For Release: March 28, 2007
Contact: Stephen Razo 951-697-5217 Email: firstname.lastname@example.org
Wild Horses, Burros Available for Adoption in Norco
Wild mustangs and burros will be offered to qualified adopters at Ingalls Park in Norco, Calif. on April 14 and 15 through the Bureau of Land Management (BLM) Adopt-A-Horse or Burro Program. There are sixty mustangs and twenty burros available for adoption.
Potential adopters may view the animals on Friday from 2:00 p.m. to 6:00 p.m. BLM staff will approve adoption applications from 8:00 a.m. to 5:00 p.m. on Saturday and Sunday. Adopters will receive a bidder number once their application is approved, which they must have to participate in the competitive bid portion of the adoption. The adoption will be conducted by silent competitive bid Saturday morning only, from 9 a.m. to 10 a.m., which provides all adopters an equal opportunity to adopt the animal of their choice.
Horse gentler Phil West will be offering free wild horse gentling demonstrations between 10:00 a.m. and 4:00 p.m. Special guest, cowboy-poet Stan Kruml, known as “The horses friend” will be entertaining visitors with stories and horse gentling wisdom. Spectators are welcome.
The minimum competitive bid for gentled horses will start at $125.00 per animal. Animals not selected during the competitive bid will be available for adoption on a first come, first served basis for the remainder of Saturday and Sunday. Adoption fees may be paid by cash, check, or credit card.
Individuals must be at least 18 years old, a resident of the United States, and have no convictions for inhumane treatment of animals. Adopters also must have adequate facilities, the financial means to care for the animal(s), and should have some experience training or raising a horse or burro. Qualified individuals with proper facilities may adopt up to four animals.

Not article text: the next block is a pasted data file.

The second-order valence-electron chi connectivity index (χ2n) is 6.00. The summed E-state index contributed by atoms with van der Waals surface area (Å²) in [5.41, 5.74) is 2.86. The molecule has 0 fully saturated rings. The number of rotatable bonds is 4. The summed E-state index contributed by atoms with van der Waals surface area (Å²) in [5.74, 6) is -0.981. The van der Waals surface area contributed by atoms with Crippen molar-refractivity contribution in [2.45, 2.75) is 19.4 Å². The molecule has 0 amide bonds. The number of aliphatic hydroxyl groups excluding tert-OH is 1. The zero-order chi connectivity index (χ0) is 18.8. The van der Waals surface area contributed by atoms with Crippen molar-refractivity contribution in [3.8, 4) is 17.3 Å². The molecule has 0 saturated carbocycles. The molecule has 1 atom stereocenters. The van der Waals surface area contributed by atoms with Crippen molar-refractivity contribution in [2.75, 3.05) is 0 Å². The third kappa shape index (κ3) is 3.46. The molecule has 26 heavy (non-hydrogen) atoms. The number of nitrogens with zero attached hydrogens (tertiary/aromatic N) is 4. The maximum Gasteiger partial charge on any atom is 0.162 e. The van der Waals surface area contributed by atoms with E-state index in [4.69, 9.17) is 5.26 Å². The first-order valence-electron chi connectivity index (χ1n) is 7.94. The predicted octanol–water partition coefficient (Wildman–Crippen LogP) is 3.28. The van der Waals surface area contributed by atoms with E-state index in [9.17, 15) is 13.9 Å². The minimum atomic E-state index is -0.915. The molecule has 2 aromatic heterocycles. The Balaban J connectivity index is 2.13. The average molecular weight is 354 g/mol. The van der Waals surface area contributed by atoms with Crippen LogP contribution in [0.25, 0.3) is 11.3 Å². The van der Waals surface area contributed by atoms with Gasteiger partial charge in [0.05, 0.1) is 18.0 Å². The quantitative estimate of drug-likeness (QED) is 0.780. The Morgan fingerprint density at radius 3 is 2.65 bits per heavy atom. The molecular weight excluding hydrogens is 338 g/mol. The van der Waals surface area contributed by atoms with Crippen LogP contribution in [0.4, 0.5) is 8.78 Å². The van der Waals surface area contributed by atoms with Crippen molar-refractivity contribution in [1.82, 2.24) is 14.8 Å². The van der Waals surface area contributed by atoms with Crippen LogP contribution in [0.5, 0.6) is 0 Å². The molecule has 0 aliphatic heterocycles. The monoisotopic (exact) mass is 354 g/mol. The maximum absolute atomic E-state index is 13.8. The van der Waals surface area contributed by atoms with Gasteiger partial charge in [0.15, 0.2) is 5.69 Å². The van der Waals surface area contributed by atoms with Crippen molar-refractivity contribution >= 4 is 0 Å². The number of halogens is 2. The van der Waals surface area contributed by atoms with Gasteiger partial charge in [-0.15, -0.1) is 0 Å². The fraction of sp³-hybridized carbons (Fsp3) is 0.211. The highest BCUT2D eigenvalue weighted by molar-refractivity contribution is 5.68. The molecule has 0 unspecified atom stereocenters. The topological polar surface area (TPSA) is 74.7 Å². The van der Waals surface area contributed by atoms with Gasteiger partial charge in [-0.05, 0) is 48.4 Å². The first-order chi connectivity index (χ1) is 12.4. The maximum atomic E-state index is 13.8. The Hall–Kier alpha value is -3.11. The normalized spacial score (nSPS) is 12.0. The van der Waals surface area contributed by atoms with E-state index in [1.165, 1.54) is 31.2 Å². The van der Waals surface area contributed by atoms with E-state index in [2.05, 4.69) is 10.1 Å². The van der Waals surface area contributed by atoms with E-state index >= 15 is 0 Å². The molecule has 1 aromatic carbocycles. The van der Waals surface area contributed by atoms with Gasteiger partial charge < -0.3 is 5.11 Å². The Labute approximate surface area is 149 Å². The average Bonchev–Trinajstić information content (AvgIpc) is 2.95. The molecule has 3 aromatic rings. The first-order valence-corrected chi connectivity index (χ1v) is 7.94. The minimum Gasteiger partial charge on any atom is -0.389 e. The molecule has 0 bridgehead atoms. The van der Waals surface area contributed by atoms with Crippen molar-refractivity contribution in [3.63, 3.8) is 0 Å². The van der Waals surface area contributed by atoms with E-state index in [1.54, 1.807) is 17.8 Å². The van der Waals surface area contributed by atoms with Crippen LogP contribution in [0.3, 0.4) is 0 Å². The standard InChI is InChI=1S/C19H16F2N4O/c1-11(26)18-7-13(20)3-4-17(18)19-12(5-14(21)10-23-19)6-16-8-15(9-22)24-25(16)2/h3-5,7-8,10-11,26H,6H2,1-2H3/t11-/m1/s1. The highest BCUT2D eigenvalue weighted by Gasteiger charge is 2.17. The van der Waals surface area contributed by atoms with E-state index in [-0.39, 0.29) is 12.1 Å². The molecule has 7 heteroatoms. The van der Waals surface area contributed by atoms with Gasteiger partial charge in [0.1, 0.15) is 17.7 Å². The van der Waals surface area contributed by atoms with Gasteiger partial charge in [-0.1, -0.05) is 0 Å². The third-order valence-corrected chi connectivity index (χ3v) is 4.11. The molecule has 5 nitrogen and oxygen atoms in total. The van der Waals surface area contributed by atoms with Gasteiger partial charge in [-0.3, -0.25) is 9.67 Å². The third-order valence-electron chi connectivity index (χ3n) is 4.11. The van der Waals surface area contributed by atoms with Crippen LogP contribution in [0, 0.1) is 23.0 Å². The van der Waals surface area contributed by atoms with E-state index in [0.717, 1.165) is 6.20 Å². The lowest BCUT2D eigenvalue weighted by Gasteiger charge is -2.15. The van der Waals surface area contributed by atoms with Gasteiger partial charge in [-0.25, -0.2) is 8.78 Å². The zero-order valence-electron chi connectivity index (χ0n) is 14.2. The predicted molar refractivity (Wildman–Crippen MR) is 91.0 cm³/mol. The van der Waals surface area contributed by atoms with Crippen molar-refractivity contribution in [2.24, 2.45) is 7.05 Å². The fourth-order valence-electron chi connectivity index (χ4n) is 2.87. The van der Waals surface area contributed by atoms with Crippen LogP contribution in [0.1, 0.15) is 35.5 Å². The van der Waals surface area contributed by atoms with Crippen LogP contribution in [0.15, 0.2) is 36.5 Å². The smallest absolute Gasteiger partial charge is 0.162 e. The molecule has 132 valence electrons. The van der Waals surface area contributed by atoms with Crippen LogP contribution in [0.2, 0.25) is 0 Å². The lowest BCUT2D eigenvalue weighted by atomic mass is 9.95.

Adopters should bring a nylon web halter and 20-foot, cotton lead rope for each animal. A stock trailer will be required to transport the animal(s). Drop-ramp trailers will not be allowed. BLM wranglers will load animals on to trailers.
The process is called an "adoption" because BLM retains title to the animal for one year after the adoption. During the year, a BLM compliance officer or designated representative will visit each adopter to ensure the animal is being cared for and has a good home. During this time adopters cannot sell their adopted animal. Adopters must notify BLM if the animal is moved.
After the first year, adopters may apply for title. BLM will pass title of the animal if all the stipulations of the adoption agreement have been met. The animal becomes the private property of the adopter only after BLM transfers title, which completes the adoption proce
The mustangs and burros were gathered from public lands in California and Nevada, have been wormed and vaccinated, and are in excellent health. BLM monitors the herds and removes animals when they begin to over-populate their herd area. The removals ensure the rangelands will remain healthy for the remaining wild horses and burros, native wildlife, and permitted livestock
For more information about the Norco adoption or the Bureau's Adopt-A-Horse or Burro Program contact BLM at (760) 384-5765, or toll free at 1-800-951-8720.
California Desert District Office
22835 Calle San Juan de Los Lagos, Moreno Valley, CA 92553